Heidegger was right about the enormity of the change. The culmination of genetic modification technology in the CRISPR technique is the Ninth Gate, a major transition in evolution4 for the reason set forth by two evolutionists in 2005:

 

“Is genetic variation purely random, or is it in fact biased to facilitate evolutionary change?  By facilitated genetic variation, we mean genetic variation that would be (1) biased to be viable (only nonlethal variation is heritable, the rest from the point of view of evolution is useless); (2) biased to give functional outcomes; and (3) biased to be relevant to the environmental conditions.5 A few biologists tried to invent theories about how the environment might alter the parents’ genetic endowment to their offspring.  As attractive as it would be to discover a process for loading the genetic dice, thereby improving the rate and course of evolution, there is in fact no evidence for facilitated genetic variation and there is conclusive evidence that it does not exist.  The process of evolution receives no help from this quarter, and within our modern understanding of the organism it would be hard to imagine how such a process could work.”6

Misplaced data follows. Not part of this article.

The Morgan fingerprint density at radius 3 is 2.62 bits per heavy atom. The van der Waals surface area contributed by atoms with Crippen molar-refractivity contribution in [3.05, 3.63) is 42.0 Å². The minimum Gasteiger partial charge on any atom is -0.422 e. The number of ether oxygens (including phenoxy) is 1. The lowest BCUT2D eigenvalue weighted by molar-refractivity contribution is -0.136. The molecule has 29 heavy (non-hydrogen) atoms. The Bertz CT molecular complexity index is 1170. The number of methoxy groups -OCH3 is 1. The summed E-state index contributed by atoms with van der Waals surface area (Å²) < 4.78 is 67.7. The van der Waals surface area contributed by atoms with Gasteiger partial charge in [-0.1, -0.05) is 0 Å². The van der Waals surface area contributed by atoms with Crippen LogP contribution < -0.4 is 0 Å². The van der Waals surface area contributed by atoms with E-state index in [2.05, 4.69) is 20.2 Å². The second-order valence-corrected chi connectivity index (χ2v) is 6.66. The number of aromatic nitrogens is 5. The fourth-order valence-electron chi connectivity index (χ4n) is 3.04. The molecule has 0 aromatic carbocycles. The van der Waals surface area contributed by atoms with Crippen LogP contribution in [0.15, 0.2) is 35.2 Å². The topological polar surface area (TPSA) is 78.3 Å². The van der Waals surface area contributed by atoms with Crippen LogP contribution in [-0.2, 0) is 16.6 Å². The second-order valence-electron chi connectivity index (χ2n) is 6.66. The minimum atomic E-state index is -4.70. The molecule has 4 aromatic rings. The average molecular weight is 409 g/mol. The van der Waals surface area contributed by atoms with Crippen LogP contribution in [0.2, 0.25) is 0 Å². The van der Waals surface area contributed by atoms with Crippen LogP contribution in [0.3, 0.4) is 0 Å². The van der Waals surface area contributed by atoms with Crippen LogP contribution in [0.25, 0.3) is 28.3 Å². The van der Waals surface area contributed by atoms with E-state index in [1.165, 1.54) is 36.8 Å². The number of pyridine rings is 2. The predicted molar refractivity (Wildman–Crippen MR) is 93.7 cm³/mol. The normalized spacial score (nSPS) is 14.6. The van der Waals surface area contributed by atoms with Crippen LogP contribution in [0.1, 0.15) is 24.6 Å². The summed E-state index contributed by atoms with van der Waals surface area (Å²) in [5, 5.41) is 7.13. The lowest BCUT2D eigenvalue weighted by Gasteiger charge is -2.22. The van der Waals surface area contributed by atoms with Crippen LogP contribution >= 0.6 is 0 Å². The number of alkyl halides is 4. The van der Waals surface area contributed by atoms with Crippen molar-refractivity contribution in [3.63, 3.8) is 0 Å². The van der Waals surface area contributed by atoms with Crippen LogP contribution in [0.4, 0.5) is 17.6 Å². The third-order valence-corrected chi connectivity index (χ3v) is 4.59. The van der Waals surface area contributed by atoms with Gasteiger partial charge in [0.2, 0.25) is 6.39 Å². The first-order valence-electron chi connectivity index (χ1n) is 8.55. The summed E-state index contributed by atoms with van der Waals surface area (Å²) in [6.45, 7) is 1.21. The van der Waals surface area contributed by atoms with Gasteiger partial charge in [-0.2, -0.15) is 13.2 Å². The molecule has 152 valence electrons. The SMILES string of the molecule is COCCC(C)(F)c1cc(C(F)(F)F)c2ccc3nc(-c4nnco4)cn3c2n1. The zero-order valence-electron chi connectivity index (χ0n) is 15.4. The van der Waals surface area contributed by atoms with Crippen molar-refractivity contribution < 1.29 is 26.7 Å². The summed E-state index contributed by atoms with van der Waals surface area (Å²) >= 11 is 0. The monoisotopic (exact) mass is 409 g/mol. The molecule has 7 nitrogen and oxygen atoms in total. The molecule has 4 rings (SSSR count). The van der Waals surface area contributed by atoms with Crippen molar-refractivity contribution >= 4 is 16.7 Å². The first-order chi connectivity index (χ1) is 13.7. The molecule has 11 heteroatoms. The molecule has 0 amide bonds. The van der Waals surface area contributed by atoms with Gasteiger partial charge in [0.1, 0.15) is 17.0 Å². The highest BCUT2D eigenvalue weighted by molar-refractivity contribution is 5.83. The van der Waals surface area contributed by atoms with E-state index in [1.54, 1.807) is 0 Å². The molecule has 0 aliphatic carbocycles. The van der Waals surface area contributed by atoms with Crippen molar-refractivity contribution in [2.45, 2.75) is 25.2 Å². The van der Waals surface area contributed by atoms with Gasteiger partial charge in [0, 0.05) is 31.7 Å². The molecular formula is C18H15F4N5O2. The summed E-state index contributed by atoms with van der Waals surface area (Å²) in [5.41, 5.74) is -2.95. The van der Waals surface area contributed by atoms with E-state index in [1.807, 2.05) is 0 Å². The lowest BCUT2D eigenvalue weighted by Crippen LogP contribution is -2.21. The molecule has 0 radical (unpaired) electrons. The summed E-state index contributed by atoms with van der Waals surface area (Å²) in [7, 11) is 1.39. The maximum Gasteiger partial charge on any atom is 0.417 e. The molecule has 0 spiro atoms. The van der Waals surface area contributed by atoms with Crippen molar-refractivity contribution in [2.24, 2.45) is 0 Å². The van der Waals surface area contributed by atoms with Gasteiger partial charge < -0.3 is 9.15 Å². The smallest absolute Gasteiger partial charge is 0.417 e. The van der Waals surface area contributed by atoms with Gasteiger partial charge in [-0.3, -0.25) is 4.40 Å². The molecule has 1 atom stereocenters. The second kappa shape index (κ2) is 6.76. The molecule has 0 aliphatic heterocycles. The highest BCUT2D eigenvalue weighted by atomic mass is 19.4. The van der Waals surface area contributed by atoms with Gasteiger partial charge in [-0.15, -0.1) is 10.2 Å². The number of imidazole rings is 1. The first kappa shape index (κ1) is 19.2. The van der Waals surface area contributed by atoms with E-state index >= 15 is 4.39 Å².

Such was the status quo ante.  The invention of the CRISPR technique has now brought facilitated genetic variation to life after more than three billion years of evolution without it.  A process for loading the genetic dice has been laid out in a sheaf of published technical papers.  How facilitated genetic variation could come about through natural selection is hard to imagine so long as technology as a product of natural selection is left out of consideration.  “Nothing in biology makes sense,” including biotechnology, “except in the light of evolution.”7